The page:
Whitman actively advocated for “Americana,” once noting to Traubel (in terms similar to those he used to support his catalogues) that “I think the time has come for the American magazine—for a magazine designed to reflect America—its mechanics, its great labor masses—to give the smack of the heath—the native heath: to get its color from a life particularly American and offer the result to the world. Americana in the best sense—that we need.”5 In another instance, Whitman remarked that it “Now is the time for the American newspaper,” saying that “it must be for Americana: not in a strict literal sense, but in the larger sense of that ultimate democracy for which America stands—which it points to, prophetically.”6 For Whitman, Americana “in the larger sense” is bound up in the ideological purport of the nation, and his own catalogues were designed with that in mind.

A few years before Stevens made his remarks about Whitman’s catalogues, he published a poem entitled “Americana” in the Harvard literary magazine Wake. As R. D. Ackerman succinctly puts it, in the final stanza of that poem, a “fabled ‘American’ mode of identity”—that of the pioneer— “is rejected . . . as mere ‘buckskin hoop-la,’ the cowboy trappings of a self identified with a ‘health of weather’ and not with the vital deprivation of an image in a mirror” (94). In the course of the poem, Stevens observes of the so-called “man in the glass,” “He inhabits another man, / Other men, and not this grass, this valid air” (CPP 458), a statement that could be heard as alluding to Whitman’s Leaves of Grass—the stark, unifying reality of grass in Whitman’s poetic imagination. What Stevens objects to is the directness of “Americana,” a directness felt in Whitman’s brimming catalogues, as opposed to the indirectness of meditative man, “The man who has had the time to think enough, / The central man,” as Stevens describes him in “Asides on the Oboe” (CPP 227). Stevens’ “materialist-resistant [End Page 7] methods” (Riggs 6)—his demands for abstraction—lead him from object to idea, and one critic even paints his poetics in terms of his opposition to Americana: “ideas, not Americana, are his central concern” (Pack xiv). If, as Robert Frost gently joked with Stevens when they met in Key West in 1940, Stevens’ problem was that his poetry contained too much “bric-a-brac,” it was not for the thing’s sake, but rather for the purpose of displaying the mind in reaction to things, the process of perception (Thompson and Winnick 61; Brazeau 160).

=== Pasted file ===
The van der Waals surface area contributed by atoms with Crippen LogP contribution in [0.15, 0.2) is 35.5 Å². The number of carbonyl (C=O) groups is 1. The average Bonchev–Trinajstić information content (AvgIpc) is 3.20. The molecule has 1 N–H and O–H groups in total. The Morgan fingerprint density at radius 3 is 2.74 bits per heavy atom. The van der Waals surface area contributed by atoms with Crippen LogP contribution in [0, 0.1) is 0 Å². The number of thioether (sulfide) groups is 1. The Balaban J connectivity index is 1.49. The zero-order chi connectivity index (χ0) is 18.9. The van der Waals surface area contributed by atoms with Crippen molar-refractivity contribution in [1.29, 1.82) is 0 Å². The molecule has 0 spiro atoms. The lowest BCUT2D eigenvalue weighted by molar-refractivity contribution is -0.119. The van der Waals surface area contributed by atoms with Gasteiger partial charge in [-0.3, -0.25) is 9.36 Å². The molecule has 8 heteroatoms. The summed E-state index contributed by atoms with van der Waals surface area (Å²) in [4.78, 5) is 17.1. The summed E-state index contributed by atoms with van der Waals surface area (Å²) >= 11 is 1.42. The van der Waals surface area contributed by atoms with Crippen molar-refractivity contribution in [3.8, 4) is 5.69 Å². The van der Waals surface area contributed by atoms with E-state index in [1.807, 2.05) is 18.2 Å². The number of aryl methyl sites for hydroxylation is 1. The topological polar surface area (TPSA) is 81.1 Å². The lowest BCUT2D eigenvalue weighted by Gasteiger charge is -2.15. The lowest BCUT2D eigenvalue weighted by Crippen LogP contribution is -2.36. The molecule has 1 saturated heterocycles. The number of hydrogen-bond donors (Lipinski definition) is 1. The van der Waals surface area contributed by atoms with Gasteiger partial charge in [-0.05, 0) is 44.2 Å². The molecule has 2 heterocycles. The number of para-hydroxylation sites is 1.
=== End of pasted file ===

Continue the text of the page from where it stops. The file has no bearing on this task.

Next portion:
As Stevens surveyed Whitman in the only poem he wrote that mentions Whitman by name, he takes note of his decline, or disintegration:

In the far South the sun of autumn is passing Like Walt Whitman walking along a ruddy shore.

Unlike “the opulent sun” that we find in Stevens’ “A Postcard from the Volcano” (CPP 129), we encounter here a sun setting on a world of once opulent things, “the things that are part of” Whitman (the poem tells us), and that are going the way of him (CPP 121).